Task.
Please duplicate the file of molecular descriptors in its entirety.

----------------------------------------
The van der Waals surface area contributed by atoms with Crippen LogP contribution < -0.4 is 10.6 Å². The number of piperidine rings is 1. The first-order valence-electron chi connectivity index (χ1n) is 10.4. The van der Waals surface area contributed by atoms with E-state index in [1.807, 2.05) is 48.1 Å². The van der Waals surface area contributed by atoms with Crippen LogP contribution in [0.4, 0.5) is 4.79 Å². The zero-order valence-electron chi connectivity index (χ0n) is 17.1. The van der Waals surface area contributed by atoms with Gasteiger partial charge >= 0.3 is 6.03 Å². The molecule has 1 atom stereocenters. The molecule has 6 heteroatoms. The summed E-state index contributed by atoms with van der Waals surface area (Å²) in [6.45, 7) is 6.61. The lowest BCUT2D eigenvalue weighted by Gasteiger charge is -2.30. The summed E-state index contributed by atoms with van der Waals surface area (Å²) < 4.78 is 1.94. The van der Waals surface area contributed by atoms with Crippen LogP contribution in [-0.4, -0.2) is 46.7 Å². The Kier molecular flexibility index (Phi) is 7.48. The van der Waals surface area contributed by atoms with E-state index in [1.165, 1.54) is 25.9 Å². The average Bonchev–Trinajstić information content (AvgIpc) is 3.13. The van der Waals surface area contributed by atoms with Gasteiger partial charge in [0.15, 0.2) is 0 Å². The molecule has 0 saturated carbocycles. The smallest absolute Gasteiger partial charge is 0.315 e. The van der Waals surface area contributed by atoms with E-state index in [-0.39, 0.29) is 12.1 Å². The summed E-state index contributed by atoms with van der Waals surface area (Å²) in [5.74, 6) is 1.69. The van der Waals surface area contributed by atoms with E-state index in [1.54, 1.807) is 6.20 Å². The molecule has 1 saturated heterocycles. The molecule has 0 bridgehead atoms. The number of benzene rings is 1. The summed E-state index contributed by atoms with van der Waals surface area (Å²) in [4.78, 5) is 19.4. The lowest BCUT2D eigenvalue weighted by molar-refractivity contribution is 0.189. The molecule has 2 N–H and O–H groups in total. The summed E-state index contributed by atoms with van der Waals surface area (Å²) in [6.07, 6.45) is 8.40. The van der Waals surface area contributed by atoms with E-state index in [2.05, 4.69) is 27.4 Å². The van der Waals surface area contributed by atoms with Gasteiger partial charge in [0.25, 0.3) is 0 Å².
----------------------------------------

The van der Waals surface area contributed by atoms with Crippen LogP contribution < -0.4 is 10.6 Å². The number of piperidine rings is 1. The first-order valence-electron chi connectivity index (χ1n) is 10.4. The van der Waals surface area contributed by atoms with E-state index in [1.807, 2.05) is 48.1 Å². The van der Waals surface area contributed by atoms with Crippen LogP contribution in [0.4, 0.5) is 4.79 Å². The zero-order valence-electron chi connectivity index (χ0n) is 17.1. The van der Waals surface area contributed by atoms with Gasteiger partial charge >= 0.3 is 6.03 Å². The molecule has 1 atom stereocenters. The molecule has 6 heteroatoms. The summed E-state index contributed by atoms with van der Waals surface area (Å²) in [6.45, 7) is 6.61. The lowest BCUT2D eigenvalue weighted by Gasteiger charge is -2.30. The summed E-state index contributed by atoms with van der Waals surface area (Å²) < 4.78 is 1.94. The van der Waals surface area contributed by atoms with Crippen LogP contribution in [-0.4, -0.2) is 46.7 Å². The Kier molecular flexibility index (Phi) is 7.48. The van der Waals surface area contributed by atoms with E-state index in [1.165, 1.54) is 25.9 Å². The average Bonchev–Trinajstić information content (AvgIpc) is 3.13. The van der Waals surface area contributed by atoms with Gasteiger partial charge in [0.15, 0.2) is 0 Å². The molecule has 0 saturated carbocycles. The smallest absolute Gasteiger partial charge is 0.315 e. The van der Waals surface area contributed by atoms with E-state index in [-0.39, 0.29) is 12.1 Å². The summed E-state index contributed by atoms with van der Waals surface area (Å²) in [5.74, 6) is 1.69. The van der Waals surface area contributed by atoms with E-state index in [1.54, 1.807) is 6.20 Å². The molecule has 1 saturated heterocycles. The molecule has 0 bridgehead atoms. The number of benzene rings is 1. The summed E-state index contributed by atoms with van der Waals surface area (Å²) in [4.78, 5) is 19.4. The lowest BCUT2D eigenvalue weighted by molar-refractivity contribution is 0.189. The molecule has 2 N–H and O–H groups in total. The summed E-state index contributed by atoms with van der Waals surface area (Å²) in [6.07, 6.45) is 8.40. The van der Waals surface area contributed by atoms with E-state index in [2.05, 4.69) is 27.4 Å². The van der Waals surface area contributed by atoms with Gasteiger partial charge in [0.25, 0.3) is 0 Å².